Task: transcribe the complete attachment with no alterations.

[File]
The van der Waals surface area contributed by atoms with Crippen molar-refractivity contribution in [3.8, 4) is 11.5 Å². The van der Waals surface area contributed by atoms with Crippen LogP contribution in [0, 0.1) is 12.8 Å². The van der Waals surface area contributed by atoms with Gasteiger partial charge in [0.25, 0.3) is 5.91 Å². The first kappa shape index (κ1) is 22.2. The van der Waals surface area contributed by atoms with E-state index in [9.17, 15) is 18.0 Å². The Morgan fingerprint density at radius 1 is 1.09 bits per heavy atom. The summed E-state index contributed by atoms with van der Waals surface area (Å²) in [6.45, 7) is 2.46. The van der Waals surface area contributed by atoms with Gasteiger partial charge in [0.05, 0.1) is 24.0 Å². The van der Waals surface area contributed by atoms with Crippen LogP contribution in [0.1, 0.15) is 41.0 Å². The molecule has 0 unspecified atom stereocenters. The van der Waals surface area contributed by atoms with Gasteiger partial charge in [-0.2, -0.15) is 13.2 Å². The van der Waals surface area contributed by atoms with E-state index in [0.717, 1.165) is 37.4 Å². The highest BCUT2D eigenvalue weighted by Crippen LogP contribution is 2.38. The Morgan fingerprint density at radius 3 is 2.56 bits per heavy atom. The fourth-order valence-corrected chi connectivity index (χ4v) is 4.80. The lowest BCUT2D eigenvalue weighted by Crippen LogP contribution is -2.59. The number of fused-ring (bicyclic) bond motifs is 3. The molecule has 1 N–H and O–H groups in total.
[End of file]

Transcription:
The van der Waals surface area contributed by atoms with Crippen molar-refractivity contribution in [3.8, 4) is 11.5 Å². The van der Waals surface area contributed by atoms with Crippen LogP contribution in [0, 0.1) is 12.8 Å². The van der Waals surface area contributed by atoms with Gasteiger partial charge in [0.25, 0.3) is 5.91 Å². The first kappa shape index (κ1) is 22.2. The van der Waals surface area contributed by atoms with E-state index in [9.17, 15) is 18.0 Å². The Morgan fingerprint density at radius 1 is 1.09 bits per heavy atom. The summed E-state index contributed by atoms with van der Waals surface area (Å²) in [6.45, 7) is 2.46. The van der Waals surface area contributed by atoms with Gasteiger partial charge in [0.05, 0.1) is 24.0 Å². The van der Waals surface area contributed by atoms with Crippen LogP contribution in [0.1, 0.15) is 41.0 Å². The molecule has 0 unspecified atom stereocenters. The van der Waals surface area contributed by atoms with Gasteiger partial charge in [-0.2, -0.15) is 13.2 Å². The van der Waals surface area contributed by atoms with E-state index in [0.717, 1.165) is 37.4 Å². The highest BCUT2D eigenvalue weighted by Crippen LogP contribution is 2.38. The Morgan fingerprint density at radius 3 is 2.56 bits per heavy atom. The fourth-order valence-corrected chi connectivity index (χ4v) is 4.80. The lowest BCUT2D eigenvalue weighted by Crippen LogP contribution is -2.59. The number of fused-ring (bicyclic) bond motifs is 3. The molecule has 1 N–H and O–H groups in total.